Obituaries

Sally Hein
B: 1946-11-02
D: 2017-05-18
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Hein, Sally
Peter Duklis
B: 1928-08-04
D: 2017-05-12
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Duklis, Peter
Ruth Harpel
B: 1923-07-23
D: 2017-05-10
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Harpel, Ruth
Caroline Reifinger
B: 1934-09-22
D: 2017-05-09
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Reifinger, Caroline
Jane Peloghitis
B: 1937-12-20
D: 2017-05-08
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Peloghitis, Jane
Kathyrene Waters
B: 1934-04-23
D: 2017-05-03
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Waters, Kathyrene
Gerald Cleary
B: 1926-07-03
D: 2017-04-30
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Cleary, Gerald
Curtis Sell
B: 1930-09-28
D: 2017-04-30
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Sell, Curtis
Charles Fleder
B: 1932-03-25
D: 2017-04-29
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Fleder, Charles
Harry Wetzel
B: 1926-12-29
D: 2017-04-27
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Wetzel, Harry
Germaine Stoudt
B: 1930-06-07
D: 2017-04-23
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Stoudt, Germaine
Nancy Swenk
B: 1942-01-04
D: 2017-04-19
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Swenk, Nancy
Ray Heffentrager
B: 1925-06-24
D: 2017-04-16
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Heffentrager, Ray
Fern McNaughton
B: 1923-11-17
D: 2017-04-15
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McNaughton, Fern
John Youngbroder
B: 1938-03-26
D: 2017-04-14
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Youngbroder, John
Betty Gehman
B: 1923-01-24
D: 2017-04-13
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Gehman, Betty
Ronald Bergey
B: 1950-05-02
D: 2017-04-12
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Bergey, Ronald
Keith Ebert
B: 1964-07-19
D: 2017-04-12
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Ebert, Keith
Kenneth Saylor
D: 2017-04-08
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Saylor, Kenneth
Dennis Krause
B: 1935-01-07
D: 2017-03-31
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Krause, Dennis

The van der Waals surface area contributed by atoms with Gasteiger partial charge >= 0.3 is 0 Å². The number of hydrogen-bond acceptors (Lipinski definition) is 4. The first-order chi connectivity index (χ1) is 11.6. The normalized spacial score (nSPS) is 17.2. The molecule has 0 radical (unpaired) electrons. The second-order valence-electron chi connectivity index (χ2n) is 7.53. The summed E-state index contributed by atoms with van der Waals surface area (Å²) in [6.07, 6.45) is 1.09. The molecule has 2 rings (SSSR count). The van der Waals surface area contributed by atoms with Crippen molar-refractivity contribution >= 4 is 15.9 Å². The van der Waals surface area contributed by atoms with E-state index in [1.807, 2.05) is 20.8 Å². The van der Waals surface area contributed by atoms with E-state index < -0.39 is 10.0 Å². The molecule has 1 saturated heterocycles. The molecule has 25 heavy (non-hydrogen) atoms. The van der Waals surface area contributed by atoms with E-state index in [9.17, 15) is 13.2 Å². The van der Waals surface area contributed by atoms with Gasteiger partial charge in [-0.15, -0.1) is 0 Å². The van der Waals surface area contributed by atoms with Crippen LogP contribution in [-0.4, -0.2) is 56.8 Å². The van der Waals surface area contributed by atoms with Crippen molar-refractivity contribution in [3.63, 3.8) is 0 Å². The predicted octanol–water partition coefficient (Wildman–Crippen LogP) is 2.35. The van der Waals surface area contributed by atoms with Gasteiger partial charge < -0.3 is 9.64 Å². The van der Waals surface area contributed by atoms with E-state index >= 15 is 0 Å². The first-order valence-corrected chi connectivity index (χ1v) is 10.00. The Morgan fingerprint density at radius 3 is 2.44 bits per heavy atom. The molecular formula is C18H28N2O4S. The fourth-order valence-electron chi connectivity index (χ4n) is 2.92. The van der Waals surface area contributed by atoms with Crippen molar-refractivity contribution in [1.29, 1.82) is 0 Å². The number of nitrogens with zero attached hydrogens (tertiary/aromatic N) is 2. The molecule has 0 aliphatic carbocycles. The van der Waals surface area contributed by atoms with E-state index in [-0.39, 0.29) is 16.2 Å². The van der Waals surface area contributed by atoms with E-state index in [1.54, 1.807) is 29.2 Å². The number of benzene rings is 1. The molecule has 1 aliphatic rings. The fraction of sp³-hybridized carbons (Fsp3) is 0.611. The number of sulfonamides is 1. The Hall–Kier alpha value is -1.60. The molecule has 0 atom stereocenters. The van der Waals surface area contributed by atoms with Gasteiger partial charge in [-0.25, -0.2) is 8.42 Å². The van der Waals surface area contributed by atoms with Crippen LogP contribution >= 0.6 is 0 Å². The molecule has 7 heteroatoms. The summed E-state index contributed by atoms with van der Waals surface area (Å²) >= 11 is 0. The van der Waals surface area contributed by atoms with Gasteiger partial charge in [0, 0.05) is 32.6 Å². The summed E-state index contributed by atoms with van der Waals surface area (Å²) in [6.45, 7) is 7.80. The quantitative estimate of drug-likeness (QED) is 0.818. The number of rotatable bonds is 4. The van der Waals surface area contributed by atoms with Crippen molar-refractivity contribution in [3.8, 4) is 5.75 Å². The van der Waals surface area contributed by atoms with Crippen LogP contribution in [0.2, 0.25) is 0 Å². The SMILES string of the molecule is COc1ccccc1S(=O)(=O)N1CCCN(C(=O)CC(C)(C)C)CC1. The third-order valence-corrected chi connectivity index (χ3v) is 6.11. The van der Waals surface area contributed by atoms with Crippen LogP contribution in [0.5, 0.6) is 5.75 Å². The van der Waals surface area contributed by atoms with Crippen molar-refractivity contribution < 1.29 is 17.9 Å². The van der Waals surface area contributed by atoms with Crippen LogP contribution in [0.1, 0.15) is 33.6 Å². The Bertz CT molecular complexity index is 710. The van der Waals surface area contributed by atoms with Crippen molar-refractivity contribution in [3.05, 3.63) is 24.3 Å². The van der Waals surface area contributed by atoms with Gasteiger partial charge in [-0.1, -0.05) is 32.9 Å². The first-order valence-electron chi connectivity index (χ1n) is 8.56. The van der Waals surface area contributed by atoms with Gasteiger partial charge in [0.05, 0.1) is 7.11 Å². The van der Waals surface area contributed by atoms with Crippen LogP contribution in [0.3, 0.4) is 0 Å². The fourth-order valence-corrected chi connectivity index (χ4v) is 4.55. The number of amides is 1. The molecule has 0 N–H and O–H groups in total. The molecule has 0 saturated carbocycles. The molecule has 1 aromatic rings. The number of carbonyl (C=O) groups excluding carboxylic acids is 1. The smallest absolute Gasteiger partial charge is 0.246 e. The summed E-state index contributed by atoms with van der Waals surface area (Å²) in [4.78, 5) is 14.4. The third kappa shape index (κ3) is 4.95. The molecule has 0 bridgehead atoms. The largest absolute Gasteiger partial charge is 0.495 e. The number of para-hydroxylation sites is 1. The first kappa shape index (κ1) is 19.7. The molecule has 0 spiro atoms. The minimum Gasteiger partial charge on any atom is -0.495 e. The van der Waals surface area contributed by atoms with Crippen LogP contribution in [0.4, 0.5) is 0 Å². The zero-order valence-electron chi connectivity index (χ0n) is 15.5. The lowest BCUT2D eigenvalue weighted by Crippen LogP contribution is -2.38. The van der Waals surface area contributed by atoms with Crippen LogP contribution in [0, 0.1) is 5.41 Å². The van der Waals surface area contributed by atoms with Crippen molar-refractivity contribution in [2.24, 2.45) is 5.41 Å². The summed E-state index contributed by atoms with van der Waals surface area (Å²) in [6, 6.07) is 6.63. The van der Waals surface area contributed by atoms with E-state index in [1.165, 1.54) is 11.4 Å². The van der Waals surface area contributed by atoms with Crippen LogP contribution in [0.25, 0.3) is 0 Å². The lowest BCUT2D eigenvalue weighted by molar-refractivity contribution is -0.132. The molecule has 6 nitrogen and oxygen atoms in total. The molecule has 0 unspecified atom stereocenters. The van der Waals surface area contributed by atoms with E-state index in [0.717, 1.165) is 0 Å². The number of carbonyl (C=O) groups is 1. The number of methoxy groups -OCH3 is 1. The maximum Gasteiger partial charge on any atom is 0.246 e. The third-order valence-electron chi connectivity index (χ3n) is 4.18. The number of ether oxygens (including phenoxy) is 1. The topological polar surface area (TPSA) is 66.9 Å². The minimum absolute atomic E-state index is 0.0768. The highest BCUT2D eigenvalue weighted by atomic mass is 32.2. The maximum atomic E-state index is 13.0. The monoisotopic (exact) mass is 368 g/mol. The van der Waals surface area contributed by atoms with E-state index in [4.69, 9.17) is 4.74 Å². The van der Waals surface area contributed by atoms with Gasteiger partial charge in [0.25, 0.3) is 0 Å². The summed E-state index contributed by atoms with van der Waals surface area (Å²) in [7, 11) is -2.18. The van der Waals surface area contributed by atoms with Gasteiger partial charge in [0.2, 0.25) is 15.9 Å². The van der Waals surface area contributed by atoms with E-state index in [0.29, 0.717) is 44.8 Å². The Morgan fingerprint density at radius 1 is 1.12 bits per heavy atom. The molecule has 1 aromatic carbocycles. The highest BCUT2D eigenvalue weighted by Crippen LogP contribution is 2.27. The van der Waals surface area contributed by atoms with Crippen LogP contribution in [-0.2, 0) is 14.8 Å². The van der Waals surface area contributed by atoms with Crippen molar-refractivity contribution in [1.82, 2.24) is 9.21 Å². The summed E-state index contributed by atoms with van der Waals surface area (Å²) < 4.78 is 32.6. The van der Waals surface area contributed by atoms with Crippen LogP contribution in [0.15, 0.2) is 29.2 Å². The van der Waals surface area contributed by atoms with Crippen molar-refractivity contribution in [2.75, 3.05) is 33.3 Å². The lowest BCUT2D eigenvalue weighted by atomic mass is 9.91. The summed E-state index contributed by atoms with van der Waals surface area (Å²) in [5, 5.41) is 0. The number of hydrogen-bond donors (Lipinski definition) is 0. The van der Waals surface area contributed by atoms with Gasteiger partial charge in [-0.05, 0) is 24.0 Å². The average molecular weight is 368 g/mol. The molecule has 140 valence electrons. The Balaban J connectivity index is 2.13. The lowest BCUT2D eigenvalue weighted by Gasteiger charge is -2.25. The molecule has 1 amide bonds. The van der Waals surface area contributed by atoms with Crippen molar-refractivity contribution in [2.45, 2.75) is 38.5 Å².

Mary Renninger Overly
B: 1920-11-15
D: 2017-03-31
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Renninger Overly, Mary

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Go Green

Top ten ways to make a funeral green

Published: 03/15/2011 by Funeral Home Resource

Increasing numbers of people are choosing green funerals as their final act of protecting the earth. An environmentally conscious funeral helps reduce the huge amount of natural resources and harmful chemicals used annually in the funeral industry. Suggestions for earth-friendly creative funerals include:

1. Choose not to embalm. Avoiding the chemicals used in traditional embalming prevents harmful fluid contamination of the earth.

2. Decide on a casket that saves the planet's resources and breaks down naturally. There are many earth-friendly options including wicker, bamboo, paper mache and cardboard.

3. Consider a dedicated green cemetery that offers shallow, hand-dug internment in biodegradable caskets, without the use of concrete vaults. The cemetery should promote earth sustaining practices including natural landscaping and zero chemical use in grounds maintenance.

4. Choose green cremation as an alternative to burial. Low emission facilities that reduce the process' impact on the environment are becoming more commonly available.

5. Request that wreath and flower memorials be replaced by donations to charity.

6. Mark a burial location with a natural, hand-engraved stone. Other green marker choices are sustainable sourced wood, leather, paper or vellum.

7. Choose a burial spot within five miles of the home of the deceased. This reduces fossil fuel use by mourners attending a graveside service. It also impacts the amount of energy consumed during future visits.

8. Use electronic communications to announce plans for a memorial or graveside service. Choosing one of the free funeral programs available on the Internet lets a family send out the program by email, saving paper, ink and postal delivery resources.

9. Decide on a natural burial site on private land. This gives a family the alternative of honoring their loved one by digging the final resting place. A private, natural location also keeps site maintenance fossil fuel consumption to a minimum.

10. Mark a loved one's gravesite with shrubs, trees or flower plantings and use global positioning satellite co-ordinates to find the site, instead of a traditional headstone.

The deceased's place of residence and burial-place are often determining factors for some of the choices available for a natural funeral. Check with local and state agencies so that arrangements comply with all laws and ordinances. A green funeral offers a responsible choice that honors last wishes, while positively impacting the future of the earth.

 

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